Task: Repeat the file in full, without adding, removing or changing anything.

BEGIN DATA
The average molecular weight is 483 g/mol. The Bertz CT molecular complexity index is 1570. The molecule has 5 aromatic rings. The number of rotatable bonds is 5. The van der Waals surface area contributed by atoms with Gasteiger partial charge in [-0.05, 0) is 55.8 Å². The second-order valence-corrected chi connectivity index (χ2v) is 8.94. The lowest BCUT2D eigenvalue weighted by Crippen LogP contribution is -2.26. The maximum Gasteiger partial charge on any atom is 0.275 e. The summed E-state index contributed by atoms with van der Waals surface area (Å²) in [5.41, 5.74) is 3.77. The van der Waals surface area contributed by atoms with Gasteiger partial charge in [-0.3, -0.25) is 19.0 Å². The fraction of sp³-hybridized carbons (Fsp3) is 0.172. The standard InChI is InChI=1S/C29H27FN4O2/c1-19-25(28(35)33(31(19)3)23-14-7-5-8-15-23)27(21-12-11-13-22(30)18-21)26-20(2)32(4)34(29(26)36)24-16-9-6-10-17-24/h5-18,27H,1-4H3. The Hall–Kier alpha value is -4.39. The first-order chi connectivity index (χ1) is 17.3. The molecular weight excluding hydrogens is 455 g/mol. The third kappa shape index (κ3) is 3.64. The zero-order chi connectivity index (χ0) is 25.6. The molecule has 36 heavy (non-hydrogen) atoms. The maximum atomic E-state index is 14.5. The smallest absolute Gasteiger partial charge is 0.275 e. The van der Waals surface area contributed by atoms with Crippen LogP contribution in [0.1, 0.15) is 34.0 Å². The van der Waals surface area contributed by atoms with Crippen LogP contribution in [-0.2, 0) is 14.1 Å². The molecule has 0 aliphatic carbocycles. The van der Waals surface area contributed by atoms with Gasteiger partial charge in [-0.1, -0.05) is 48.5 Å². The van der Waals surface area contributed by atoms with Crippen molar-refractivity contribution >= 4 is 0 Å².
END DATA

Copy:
The average molecular weight is 483 g/mol. The Bertz CT molecular complexity index is 1570. The molecule has 5 aromatic rings. The number of rotatable bonds is 5. The van der Waals surface area contributed by atoms with Gasteiger partial charge in [-0.05, 0) is 55.8 Å². The second-order valence-corrected chi connectivity index (χ2v) is 8.94. The lowest BCUT2D eigenvalue weighted by Crippen LogP contribution is -2.26. The maximum Gasteiger partial charge on any atom is 0.275 e. The summed E-state index contributed by atoms with van der Waals surface area (Å²) in [5.41, 5.74) is 3.77. The van der Waals surface area contributed by atoms with Gasteiger partial charge in [-0.3, -0.25) is 19.0 Å². The fraction of sp³-hybridized carbons (Fsp3) is 0.172. The standard InChI is InChI=1S/C29H27FN4O2/c1-19-25(28(35)33(31(19)3)23-14-7-5-8-15-23)27(21-12-11-13-22(30)18-21)26-20(2)32(4)34(29(26)36)24-16-9-6-10-17-24/h5-18,27H,1-4H3. The Hall–Kier alpha value is -4.39. The first-order chi connectivity index (χ1) is 17.3. The molecular weight excluding hydrogens is 455 g/mol. The third kappa shape index (κ3) is 3.64. The zero-order chi connectivity index (χ0) is 25.6. The molecule has 36 heavy (non-hydrogen) atoms. The maximum atomic E-state index is 14.5. The smallest absolute Gasteiger partial charge is 0.275 e. The van der Waals surface area contributed by atoms with Crippen LogP contribution in [0.1, 0.15) is 34.0 Å². The van der Waals surface area contributed by atoms with Crippen LogP contribution in [-0.2, 0) is 14.1 Å². The molecule has 0 aliphatic carbocycles. The van der Waals surface area contributed by atoms with Gasteiger partial charge in [-0.1, -0.05) is 48.5 Å². The van der Waals surface area contributed by atoms with Crippen molar-refractivity contribution >= 4 is 0 Å².